Tag Archives: rude

The Power of Visuals

We’ve all heard the expression that a picture is worth a thousand words.  Well, what about a gesture?  How many words is that worth?  It depends on how serious you are about the image that your company is trying to convey out in the world.

Last week, the power of the gesture struck me as I was leaving a Dunkin’ Donuts in Rhode Island.  As usual, the place was packed and I parked behind the building, since all the spaces on the street were taken.  After getting my extra large, iced French Vanilla, cream and three Equals, (I’m always fascinated at how specifically everyone orders their coffee – often much more complicated than my “usual”) I got back in the car and attempted to leave the parking lot.  Unfortunately, there was a white van blocking the driveway.  It wasn’t blocking it a little, it was directly across the entire driveway.  Luckily, there was someone behind the wheel waiting for his partner to bring back the coffee.  So I tooted my horn.  The van moved up about 6 inches.  Given that my car isn’t six inches wide, I tooted again.  Let me be clear here – I didn’t lean on my horn – just a quick toot.  Well, on the 2nd toot, he moved about another 4 feet.  I was able to just about squeeze through without scratching his fender and my passenger door.  As I was making a right, it was touch and go trying to navigate the turn with this van literally right on top of me.  So this time I hit the horn.

Now, if you were blocking a driveway and you knew you were blocking a driveway (there was a sign that clearly read “Don’t Block The Driveway” right across from the passenger window of the van), you’d assume that you’d get some flack from people trying to get out of the driveway, no?

He didn’t move another inch.  As I came around the van, I noticed that it had the name of a company in Fall River across the side in bright blue letters.  Name, logo, location and phone number. As  I drove past the van, I looked out my passenger window towards the van driver.  He looked right at me and put his arm up against the window with his middle finger pointing to the sky.  Aside from the obvious rudeness, what really struck me was the image of this hand right next to the company logo.  It would have made a great picture.

As I was driving down the street, I decided to circle back, so I made a u-turn, and jotted down the name and number of the company.  The juxtaposition of the company’s obvious effort at trying to portray a professional organization, next to their driver’s “brand statement” was too much to ignore.  I wondered if they would want to know how they were being portrayed on the street to potential customers by this driver – whose job it is to represent them.

So I called and asked for a manager who was in charge of their fleet to discuss a problem I encountered with one of their vans.  A manager came to the phone, and I related to her what happened, and followed it with my comment that I was guessing that this wasn’t the image they wanted to send to potential customers out on the road.  She was shocked and repeated to me, “Our driver gave you the finger?!”  “Yes,” I said, “it was rather striking next to your company logo.”  The manager asked for any other details (location, time, etc.) and assured me that the person would be dealt with and that this was NOT the impression they wanted to give.  She made the point to thank me for bringing this to their attention, and she sounded very sincere in those thanks.  I told her that I was the president of a marketing and sales firm, and that I know first hand now how hard it is to get a positive message out there.  It seemed a shame to have it squandered by an employee who simply forgot that he was not in his own car, representing himself.  He was being paid to represent a company.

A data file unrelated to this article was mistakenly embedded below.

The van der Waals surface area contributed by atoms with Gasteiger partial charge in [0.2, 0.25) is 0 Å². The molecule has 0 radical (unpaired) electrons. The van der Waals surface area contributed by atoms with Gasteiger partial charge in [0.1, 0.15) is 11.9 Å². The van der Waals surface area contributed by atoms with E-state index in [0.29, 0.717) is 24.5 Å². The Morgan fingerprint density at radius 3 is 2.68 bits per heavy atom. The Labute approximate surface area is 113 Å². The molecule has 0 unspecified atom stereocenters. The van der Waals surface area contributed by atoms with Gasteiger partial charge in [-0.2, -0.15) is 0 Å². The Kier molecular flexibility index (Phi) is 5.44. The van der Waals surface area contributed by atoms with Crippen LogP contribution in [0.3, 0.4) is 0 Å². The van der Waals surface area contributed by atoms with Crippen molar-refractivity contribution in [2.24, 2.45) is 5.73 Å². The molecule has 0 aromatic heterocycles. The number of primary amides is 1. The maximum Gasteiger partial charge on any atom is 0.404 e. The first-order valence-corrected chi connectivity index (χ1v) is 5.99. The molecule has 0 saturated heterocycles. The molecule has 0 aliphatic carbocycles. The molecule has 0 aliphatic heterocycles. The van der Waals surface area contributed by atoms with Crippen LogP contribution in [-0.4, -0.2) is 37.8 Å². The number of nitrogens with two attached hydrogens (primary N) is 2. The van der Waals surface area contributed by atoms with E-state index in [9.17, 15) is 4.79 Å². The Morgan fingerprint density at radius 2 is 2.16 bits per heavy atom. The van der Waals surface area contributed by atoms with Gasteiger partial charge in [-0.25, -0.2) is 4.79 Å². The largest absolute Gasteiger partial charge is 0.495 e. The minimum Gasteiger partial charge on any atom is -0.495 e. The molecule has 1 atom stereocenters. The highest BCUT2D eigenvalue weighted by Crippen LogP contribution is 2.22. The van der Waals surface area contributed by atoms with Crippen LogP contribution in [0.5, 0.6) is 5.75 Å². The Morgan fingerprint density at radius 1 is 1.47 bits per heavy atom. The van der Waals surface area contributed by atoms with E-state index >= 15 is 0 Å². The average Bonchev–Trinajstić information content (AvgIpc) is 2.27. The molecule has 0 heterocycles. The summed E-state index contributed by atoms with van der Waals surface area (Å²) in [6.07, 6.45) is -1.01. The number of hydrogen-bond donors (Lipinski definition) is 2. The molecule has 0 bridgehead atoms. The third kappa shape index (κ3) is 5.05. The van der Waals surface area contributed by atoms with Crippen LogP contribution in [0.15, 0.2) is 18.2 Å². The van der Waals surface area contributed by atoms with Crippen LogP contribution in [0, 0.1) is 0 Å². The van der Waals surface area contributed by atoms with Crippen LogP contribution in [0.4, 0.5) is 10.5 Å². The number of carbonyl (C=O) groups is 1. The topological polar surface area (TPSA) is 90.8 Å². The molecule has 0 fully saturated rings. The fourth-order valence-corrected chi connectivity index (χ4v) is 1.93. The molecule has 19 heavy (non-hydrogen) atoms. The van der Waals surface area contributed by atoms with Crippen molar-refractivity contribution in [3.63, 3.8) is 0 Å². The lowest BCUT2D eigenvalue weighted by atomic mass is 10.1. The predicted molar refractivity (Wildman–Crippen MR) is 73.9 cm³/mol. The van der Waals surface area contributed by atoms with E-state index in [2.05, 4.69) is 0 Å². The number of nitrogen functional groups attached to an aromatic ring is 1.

While it may seem harsh that I called and reported him, as a business owner consider how you might feel if a gesture sent a message that you never ever intended.  How many words is that worth?

— Lisa Dennis

Fly With Us? US Air Grounds Itself With This Passenger

As many of you know, the airline industry is at a difficult cross roads:  vying for customers, increasing fuel costs, profitability eroding, some airlines even emerging from bankruptcy filings.  Seems like a time when focusing on the customer would be a top priority, no?  Well – not for every airline, apparently.  Perhaps US Airways needs to communicate that imperative more effectively to their front line staff.  Here’s what it was like trying to be a US Air customer last week.

The situation begins at Continental.  I had an initial flight with Continental, which was delayed, causing me to miss my connecting flight.  So, Continental re-booked me on Delta (they have an agreement with them) to get me out on their next flight.  I went to Delta to check in, who claimed not to have the reservation.  A set of flight vouchers and a copy of the reservation showing me booked on the flight didn’t seem to impress them.  They still said they didn’t have me in their system.  Go back to Continental, they told me.  But Delta did have my luggage – which was transferred to them by Continental.  I told Delta that, who still insisted they never had my reservations or bag.  I was exhausted after a long week, and frankly didn’t want to get caught in between airlines.  I needed to get a flight out. So I decided to see if I could get a flight at US Air. I had vouchers that would allow me to fly on any airline.